7. Pestova T, Lorsch JR, Hellen CUT: The mechanism of translation initiation in eukaryotes. In Translational Control in Biology and Medicine. Volume 48. 3rd edition. Edited by: Mathews MB, Sonenberg N, Hershey JWB. New York: The Cold Spring Harbor Monograph Archive; 2007:87–128.Google Scholar
  8. Stevenson AL, McCarthy JE: Found in translation: another RNA helicase function. Mol Cell 2008, 32: 755–756. 10.1016/j.molcel.2008.12.008View ArticlePubMedGoogle Scholar
  9. Raught B, Gingras AC: Signaling to Translation Initiation. In Translational Control in Biology and Medicine. Volume 48. 3rd edition. Edited by: Mathews MB, Sonenberg N, Hershey JWB. New York: The Cold Spring Harbor Monograph Archive; 2007:369–400.Google Scholar
  10. Long X, Ortiz-Vega S, Lin Y, Avruch J: Rheb binding to mammalian target of rapamycin (mTOR) is regulated by amino acid sufficiency. J Biol Chem 2005, 280: 23433–23436. 10.1074/jbc.C500169200View ArticlePubMedGoogle Scholar
  11. Averous J, Fonseca BD, Proud CG: Regulation of cyclin D1 expression by mTORC1 signaling requires eukaryotic initiation factor 4E-binding protein 1. Oncogene 2008, 27: 1106–1113. 10.1038/sj.onc.1210715View ArticlePubMedGoogle Scholar
  12. Salaun P, Le Breton M, Morales J, Belle R, Boulben S, Mulner-Lorillon O, Cormier P: Signal transduction pathways that contribute to CDK1/cyclin B activation during the first mitotic division in sea urchin embryos. Exp Cell Res 2004, 296: 347–357. 10.1016/j.yexcr.2004.02.013View ArticlePubMedGoogle Scholar
  13. Tee AR, Blenis J: mTOR, translational control and human disease. Semin Cell Dev Biol 2005, 16: 29–37. 10.1016/j.semcdb.2004.11.005View ArticlePubMedGoogle Scholar
  14. Silvera D, Formenti SC, Schneider RJ: Translational control in cancer. Nat Rev Cancer 2010, 10: 254–266. 10.1038/nrc2824View ArticlePubMedGoogle Scholar
  15. Gebauer F, Hentze MW: Molecular mechanisms of translational control. Nat Rev Mol Cell Biol 2004, 5: 827–835. 10.1038/nrm1488View ArticlePubMedGoogle Scholar
  16. Fingar DC, Richardson CJ, Tee AR, Cheatham L, Tsou C, Blenis J: mTOR controls cell cycle progression through its cell growth effectors S6K1 and 4E-BP1/eukaryotic translation initiation factor 4E. Mol Cell Biol 2004, 24: 200–216. 10.1128/MCB.24.1.200-216.2004PubMed CentralView ArticlePubMedGoogle Scholar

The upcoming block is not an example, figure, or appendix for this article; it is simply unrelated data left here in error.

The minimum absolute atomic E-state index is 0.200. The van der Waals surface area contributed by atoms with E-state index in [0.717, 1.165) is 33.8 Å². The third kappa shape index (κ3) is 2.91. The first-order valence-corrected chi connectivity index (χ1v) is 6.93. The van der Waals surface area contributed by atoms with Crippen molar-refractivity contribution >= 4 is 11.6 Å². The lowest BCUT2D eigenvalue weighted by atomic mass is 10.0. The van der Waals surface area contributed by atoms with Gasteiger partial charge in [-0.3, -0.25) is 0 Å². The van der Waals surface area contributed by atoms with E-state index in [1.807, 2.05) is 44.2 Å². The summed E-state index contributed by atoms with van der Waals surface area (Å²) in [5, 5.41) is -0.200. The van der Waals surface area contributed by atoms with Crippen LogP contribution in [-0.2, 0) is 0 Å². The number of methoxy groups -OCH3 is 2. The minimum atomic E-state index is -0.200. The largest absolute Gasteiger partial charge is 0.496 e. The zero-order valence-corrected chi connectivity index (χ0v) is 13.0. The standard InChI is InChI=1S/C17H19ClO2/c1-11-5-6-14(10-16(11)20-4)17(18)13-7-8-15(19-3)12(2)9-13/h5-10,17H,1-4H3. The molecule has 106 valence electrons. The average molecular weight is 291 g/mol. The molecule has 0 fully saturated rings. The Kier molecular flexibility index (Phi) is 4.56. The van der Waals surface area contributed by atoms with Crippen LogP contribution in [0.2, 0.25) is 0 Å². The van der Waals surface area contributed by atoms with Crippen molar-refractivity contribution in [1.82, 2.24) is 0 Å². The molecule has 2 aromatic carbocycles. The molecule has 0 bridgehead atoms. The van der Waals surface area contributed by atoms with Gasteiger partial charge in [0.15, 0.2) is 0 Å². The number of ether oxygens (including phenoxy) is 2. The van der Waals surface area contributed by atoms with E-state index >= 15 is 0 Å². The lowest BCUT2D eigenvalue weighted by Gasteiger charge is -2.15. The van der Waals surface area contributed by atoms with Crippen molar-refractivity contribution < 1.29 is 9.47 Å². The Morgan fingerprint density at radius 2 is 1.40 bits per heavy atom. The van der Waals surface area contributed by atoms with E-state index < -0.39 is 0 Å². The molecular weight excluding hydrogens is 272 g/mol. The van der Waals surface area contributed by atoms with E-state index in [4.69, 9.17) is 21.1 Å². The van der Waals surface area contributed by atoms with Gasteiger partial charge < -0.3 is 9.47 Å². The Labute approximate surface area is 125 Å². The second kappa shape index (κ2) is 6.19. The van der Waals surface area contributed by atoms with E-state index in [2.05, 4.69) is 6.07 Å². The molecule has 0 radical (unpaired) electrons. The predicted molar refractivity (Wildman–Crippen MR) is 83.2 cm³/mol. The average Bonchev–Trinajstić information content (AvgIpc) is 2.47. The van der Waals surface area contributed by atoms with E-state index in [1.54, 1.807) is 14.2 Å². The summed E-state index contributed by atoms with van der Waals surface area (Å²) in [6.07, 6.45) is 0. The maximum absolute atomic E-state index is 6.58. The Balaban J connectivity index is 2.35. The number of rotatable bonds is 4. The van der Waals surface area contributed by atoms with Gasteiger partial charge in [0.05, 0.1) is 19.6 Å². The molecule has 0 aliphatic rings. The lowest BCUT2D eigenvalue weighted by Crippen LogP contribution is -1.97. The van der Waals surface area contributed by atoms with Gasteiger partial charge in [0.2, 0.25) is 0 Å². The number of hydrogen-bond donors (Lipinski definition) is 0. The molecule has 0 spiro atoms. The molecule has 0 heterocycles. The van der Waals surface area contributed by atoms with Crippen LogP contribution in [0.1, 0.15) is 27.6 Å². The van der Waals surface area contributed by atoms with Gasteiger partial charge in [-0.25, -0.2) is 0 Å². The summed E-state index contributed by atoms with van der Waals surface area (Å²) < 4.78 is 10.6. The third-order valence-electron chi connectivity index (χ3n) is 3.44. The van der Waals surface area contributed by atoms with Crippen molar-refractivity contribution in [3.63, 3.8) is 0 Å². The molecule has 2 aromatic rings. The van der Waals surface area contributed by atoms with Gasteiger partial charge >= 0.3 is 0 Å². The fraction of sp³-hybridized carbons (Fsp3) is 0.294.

17. Sonenberg N, Gingras AC: The mRNA 5' cap-binding protein eIF4E and control of cell growth. Curr Opin Cell Biol 1998, 10: 268–275. 10.1016/S0955-0674(98)80150-6View ArticlePubMedGoogle Scholar
  18. Scheper GC, Proud CG: Does phosphorylation of the cap-binding protein eIF4E play a role in translation initiation? Eur J Biochem 2002, 269: 5350–5359. 10.1046/j.1432-1033.2002.03291.xView ArticlePubMedGoogle Scholar
  19. Bianchini A, Loiarro M, Bielli P, Busa R, Paronetto MP, Loreni F, Geremia R, Sette C: Phosphorylation of eIF4E by MNKs supports protein synthesis, cell cycle progression and proliferation in prostate cancer cells. Carcinogenesis 2008, 29: 2279–2288. 10.1093/carcin/bgn221View ArticlePubMedGoogle Scholar
  20. Culjkovic B, Topisirovic I, Skrabanek L, Ruiz-Gutierrez M, Borden KL: eIF4E promotes nuclear export of cyclin D1 mRNAs via an element in the 3'UTR. J Cell Biol 2005, 169: 245–256. 10.1083/jcb.200501019PubMed CentralView ArticlePubMedGoogle Scholar
  21. Wek RC, Jiang HY, Anthony TG: Coping with stress: eIF2 kinases and translational control. Biochem Soc Trans 2006, 34: 7–11. 10.1042/BST0340007View ArticlePubMedGoogle Scholar
  22. Proud CG: eIF2 and the control of cell physiology. Semin Cell Dev Biol 2005, 16: 3–12. 10.1016/j.semcdb.2004.11.004View ArticlePubMedGoogle Scholar
  23. Wang L, Liu Y, Wu S: The roles of nitric oxide synthase and eIF2alpha kinases in regulation of cell cycle upon UVB-irradiation. Cell Cycle 2010, 9: 38–42. 10.4161/cc.9.1.10268PubMed CentralView ArticlePubMedGoogle Scholar
  24. White-Gilbertson S, Kurtz DT, Voelkel-Johnson C: The role of protein synthesis in cell cycling and cancer. Mol Oncol 2009, 3: 402–408. 10.1016/j.molonc.2009.05.003PubMed CentralView ArticlePubMedGoogle Scholar
  25. Smith EM, Proud CG: cdc2-cyclin B regulates eEF2 kinase activity in a cell cycle- and amino acid-dependent manner. EMBO J 2008, 27: 1005–1016. 10.1038/emboj.2008.39PubMed CentralView ArticlePubMedGoogle Scholar
  26. Hentze MW, Gebauer F, Preiss T: cis-Regulatory Sequences and trans-Acting Factors in Translational Control. In Translational Control in Biology and Medicine. Volume 48. 3rd edition. Edited by: Mathews MB, Sonenberg N, Hershey JWB. New York: The Cold Spring Harbor Monograph Archive; 2007:269–295.Google Scholar
  27. Churbanov A, Rogozin IB, Babenko VN, Ali H, Koonin EV: Evolutionary conservation suggests a regulatory function of AUG triplets in 5'-UTRs of eukaryotic genes. Nucleic Acids Res 2005, 33: 5512–5520. 10.1093/nar/gki847PubMed CentralView ArticlePubMedGoogle Scholar